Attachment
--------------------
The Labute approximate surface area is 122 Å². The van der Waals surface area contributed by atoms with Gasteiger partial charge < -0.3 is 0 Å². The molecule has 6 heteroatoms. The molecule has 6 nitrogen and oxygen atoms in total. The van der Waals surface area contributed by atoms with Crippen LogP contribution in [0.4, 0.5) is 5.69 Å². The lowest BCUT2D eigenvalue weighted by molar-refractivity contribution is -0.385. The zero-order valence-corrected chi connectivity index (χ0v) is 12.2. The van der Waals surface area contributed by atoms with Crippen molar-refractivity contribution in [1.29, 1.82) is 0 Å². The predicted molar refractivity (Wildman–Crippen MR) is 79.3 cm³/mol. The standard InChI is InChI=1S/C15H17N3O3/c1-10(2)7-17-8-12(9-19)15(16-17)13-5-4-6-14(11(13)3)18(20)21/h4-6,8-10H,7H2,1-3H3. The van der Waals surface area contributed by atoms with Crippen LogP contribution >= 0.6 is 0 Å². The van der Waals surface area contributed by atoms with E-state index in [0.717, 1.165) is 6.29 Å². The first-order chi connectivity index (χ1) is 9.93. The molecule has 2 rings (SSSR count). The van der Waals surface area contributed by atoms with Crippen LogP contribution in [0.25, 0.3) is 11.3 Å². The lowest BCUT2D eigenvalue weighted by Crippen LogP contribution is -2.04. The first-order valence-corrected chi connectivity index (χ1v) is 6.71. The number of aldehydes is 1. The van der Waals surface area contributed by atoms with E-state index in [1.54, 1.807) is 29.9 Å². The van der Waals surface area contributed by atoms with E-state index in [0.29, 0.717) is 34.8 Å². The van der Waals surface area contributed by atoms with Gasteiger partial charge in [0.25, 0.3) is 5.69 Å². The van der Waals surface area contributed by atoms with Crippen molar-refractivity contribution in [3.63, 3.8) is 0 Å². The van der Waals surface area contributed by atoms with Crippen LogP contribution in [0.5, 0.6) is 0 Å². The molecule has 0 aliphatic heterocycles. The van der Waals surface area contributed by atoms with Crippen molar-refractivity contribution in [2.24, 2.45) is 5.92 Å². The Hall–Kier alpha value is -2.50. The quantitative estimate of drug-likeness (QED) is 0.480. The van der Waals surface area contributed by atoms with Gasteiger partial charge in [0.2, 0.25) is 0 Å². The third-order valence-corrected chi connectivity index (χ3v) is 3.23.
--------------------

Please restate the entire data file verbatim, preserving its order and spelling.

The Labute approximate surface area is 122 Å². The van der Waals surface area contributed by atoms with Gasteiger partial charge < -0.3 is 0 Å². The molecule has 6 heteroatoms. The molecule has 6 nitrogen and oxygen atoms in total. The van der Waals surface area contributed by atoms with Crippen LogP contribution in [0.4, 0.5) is 5.69 Å². The lowest BCUT2D eigenvalue weighted by molar-refractivity contribution is -0.385. The zero-order valence-corrected chi connectivity index (χ0v) is 12.2. The van der Waals surface area contributed by atoms with Crippen molar-refractivity contribution in [1.29, 1.82) is 0 Å². The predicted molar refractivity (Wildman–Crippen MR) is 79.3 cm³/mol. The standard InChI is InChI=1S/C15H17N3O3/c1-10(2)7-17-8-12(9-19)15(16-17)13-5-4-6-14(11(13)3)18(20)21/h4-6,8-10H,7H2,1-3H3. The van der Waals surface area contributed by atoms with Crippen LogP contribution >= 0.6 is 0 Å². The van der Waals surface area contributed by atoms with E-state index in [0.717, 1.165) is 6.29 Å². The first-order chi connectivity index (χ1) is 9.93. The molecule has 2 rings (SSSR count). The van der Waals surface area contributed by atoms with Crippen LogP contribution in [0.25, 0.3) is 11.3 Å². The lowest BCUT2D eigenvalue weighted by Crippen LogP contribution is -2.04. The first-order valence-corrected chi connectivity index (χ1v) is 6.71. The number of aldehydes is 1. The van der Waals surface area contributed by atoms with E-state index in [1.54, 1.807) is 29.9 Å². The van der Waals surface area contributed by atoms with E-state index in [0.29, 0.717) is 34.8 Å². The van der Waals surface area contributed by atoms with Gasteiger partial charge in [0.25, 0.3) is 5.69 Å². The van der Waals surface area contributed by atoms with Crippen molar-refractivity contribution in [3.63, 3.8) is 0 Å². The van der Waals surface area contributed by atoms with Crippen LogP contribution in [0.5, 0.6) is 0 Å². The molecule has 0 aliphatic heterocycles. The van der Waals surface area contributed by atoms with Crippen molar-refractivity contribution in [2.24, 2.45) is 5.92 Å². The Hall–Kier alpha value is -2.50. The quantitative estimate of drug-likeness (QED) is 0.480. The van der Waals surface area contributed by atoms with Gasteiger partial charge in [0.2, 0.25) is 0 Å². The third-order valence-corrected chi connectivity index (χ3v) is 3.23.